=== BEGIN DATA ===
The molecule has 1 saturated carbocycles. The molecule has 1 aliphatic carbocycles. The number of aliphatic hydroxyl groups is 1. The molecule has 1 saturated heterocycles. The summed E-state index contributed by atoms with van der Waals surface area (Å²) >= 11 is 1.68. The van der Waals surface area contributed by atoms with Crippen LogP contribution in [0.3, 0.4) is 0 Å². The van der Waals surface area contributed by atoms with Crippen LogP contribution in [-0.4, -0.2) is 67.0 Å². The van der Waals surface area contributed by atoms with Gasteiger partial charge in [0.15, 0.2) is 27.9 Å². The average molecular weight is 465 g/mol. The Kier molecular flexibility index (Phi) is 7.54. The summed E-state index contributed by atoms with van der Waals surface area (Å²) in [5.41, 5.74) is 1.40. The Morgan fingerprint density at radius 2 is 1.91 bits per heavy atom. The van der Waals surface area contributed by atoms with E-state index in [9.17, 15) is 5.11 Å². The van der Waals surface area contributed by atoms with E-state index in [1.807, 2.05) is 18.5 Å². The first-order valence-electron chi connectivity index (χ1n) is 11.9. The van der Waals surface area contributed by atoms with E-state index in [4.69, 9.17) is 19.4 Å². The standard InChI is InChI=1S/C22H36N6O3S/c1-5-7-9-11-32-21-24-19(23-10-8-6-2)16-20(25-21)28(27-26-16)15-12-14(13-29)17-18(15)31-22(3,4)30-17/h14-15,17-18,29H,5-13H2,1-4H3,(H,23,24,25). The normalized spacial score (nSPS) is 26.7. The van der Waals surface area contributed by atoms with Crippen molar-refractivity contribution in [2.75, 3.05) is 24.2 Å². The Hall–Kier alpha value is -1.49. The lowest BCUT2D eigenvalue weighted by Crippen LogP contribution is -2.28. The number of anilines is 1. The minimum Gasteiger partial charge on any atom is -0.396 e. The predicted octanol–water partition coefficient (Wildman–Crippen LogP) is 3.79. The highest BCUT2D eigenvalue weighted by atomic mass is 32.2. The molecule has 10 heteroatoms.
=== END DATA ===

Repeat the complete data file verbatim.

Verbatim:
The molecule has 1 saturated carbocycles. The molecule has 1 aliphatic carbocycles. The number of aliphatic hydroxyl groups is 1. The molecule has 1 saturated heterocycles. The summed E-state index contributed by atoms with van der Waals surface area (Å²) >= 11 is 1.68. The van der Waals surface area contributed by atoms with Crippen LogP contribution in [0.3, 0.4) is 0 Å². The van der Waals surface area contributed by atoms with Crippen LogP contribution in [-0.4, -0.2) is 67.0 Å². The van der Waals surface area contributed by atoms with Gasteiger partial charge in [0.15, 0.2) is 27.9 Å². The average molecular weight is 465 g/mol. The Kier molecular flexibility index (Phi) is 7.54. The summed E-state index contributed by atoms with van der Waals surface area (Å²) in [5.41, 5.74) is 1.40. The Morgan fingerprint density at radius 2 is 1.91 bits per heavy atom. The van der Waals surface area contributed by atoms with E-state index in [9.17, 15) is 5.11 Å². The van der Waals surface area contributed by atoms with E-state index in [1.807, 2.05) is 18.5 Å². The first-order valence-electron chi connectivity index (χ1n) is 11.9. The van der Waals surface area contributed by atoms with E-state index in [4.69, 9.17) is 19.4 Å². The standard InChI is InChI=1S/C22H36N6O3S/c1-5-7-9-11-32-21-24-19(23-10-8-6-2)16-20(25-21)28(27-26-16)15-12-14(13-29)17-18(15)31-22(3,4)30-17/h14-15,17-18,29H,5-13H2,1-4H3,(H,23,24,25). The normalized spacial score (nSPS) is 26.7. The van der Waals surface area contributed by atoms with Crippen molar-refractivity contribution in [2.75, 3.05) is 24.2 Å². The Hall–Kier alpha value is -1.49. The lowest BCUT2D eigenvalue weighted by Crippen LogP contribution is -2.28. The number of anilines is 1. The minimum Gasteiger partial charge on any atom is -0.396 e. The predicted octanol–water partition coefficient (Wildman–Crippen LogP) is 3.79. The highest BCUT2D eigenvalue weighted by atomic mass is 32.2. The molecule has 10 heteroatoms.